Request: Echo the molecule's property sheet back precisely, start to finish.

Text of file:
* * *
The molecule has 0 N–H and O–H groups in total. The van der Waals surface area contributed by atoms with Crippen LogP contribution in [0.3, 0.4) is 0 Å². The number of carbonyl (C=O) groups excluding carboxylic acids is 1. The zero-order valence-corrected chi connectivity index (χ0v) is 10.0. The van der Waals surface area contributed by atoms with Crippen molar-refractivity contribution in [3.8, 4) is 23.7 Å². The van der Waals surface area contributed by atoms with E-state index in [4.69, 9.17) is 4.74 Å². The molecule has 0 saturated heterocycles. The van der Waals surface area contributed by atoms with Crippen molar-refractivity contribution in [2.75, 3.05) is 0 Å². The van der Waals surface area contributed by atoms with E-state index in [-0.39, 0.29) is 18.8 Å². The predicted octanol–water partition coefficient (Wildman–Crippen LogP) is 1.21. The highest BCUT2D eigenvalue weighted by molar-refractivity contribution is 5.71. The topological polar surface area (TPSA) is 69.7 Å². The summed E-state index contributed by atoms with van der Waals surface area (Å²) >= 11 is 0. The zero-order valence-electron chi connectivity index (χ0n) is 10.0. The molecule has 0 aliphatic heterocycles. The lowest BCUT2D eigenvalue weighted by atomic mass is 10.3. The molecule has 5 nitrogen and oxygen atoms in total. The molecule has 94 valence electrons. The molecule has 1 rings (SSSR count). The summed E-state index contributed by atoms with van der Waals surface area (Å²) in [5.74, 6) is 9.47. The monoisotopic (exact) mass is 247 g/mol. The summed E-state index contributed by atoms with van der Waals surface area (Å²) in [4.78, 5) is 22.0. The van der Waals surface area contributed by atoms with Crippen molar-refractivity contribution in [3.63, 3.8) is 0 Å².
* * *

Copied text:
The molecule has 0 N–H and O–H groups in total. The van der Waals surface area contributed by atoms with Crippen LogP contribution in [0.3, 0.4) is 0 Å². The number of carbonyl (C=O) groups excluding carboxylic acids is 1. The zero-order valence-corrected chi connectivity index (χ0v) is 10.0. The van der Waals surface area contributed by atoms with Crippen molar-refractivity contribution in [3.8, 4) is 23.7 Å². The van der Waals surface area contributed by atoms with E-state index in [4.69, 9.17) is 4.74 Å². The molecule has 0 saturated heterocycles. The van der Waals surface area contributed by atoms with Crippen molar-refractivity contribution in [2.75, 3.05) is 0 Å². The van der Waals surface area contributed by atoms with E-state index in [-0.39, 0.29) is 18.8 Å². The predicted octanol–water partition coefficient (Wildman–Crippen LogP) is 1.21. The highest BCUT2D eigenvalue weighted by molar-refractivity contribution is 5.71. The topological polar surface area (TPSA) is 69.7 Å². The summed E-state index contributed by atoms with van der Waals surface area (Å²) >= 11 is 0. The zero-order valence-electron chi connectivity index (χ0n) is 10.0. The molecule has 0 aliphatic heterocycles. The lowest BCUT2D eigenvalue weighted by atomic mass is 10.3. The molecule has 5 nitrogen and oxygen atoms in total. The molecule has 94 valence electrons. The molecule has 1 rings (SSSR count). The summed E-state index contributed by atoms with van der Waals surface area (Å²) in [5.74, 6) is 9.47. The monoisotopic (exact) mass is 247 g/mol. The summed E-state index contributed by atoms with van der Waals surface area (Å²) in [4.78, 5) is 22.0. The van der Waals surface area contributed by atoms with Crippen molar-refractivity contribution in [3.63, 3.8) is 0 Å².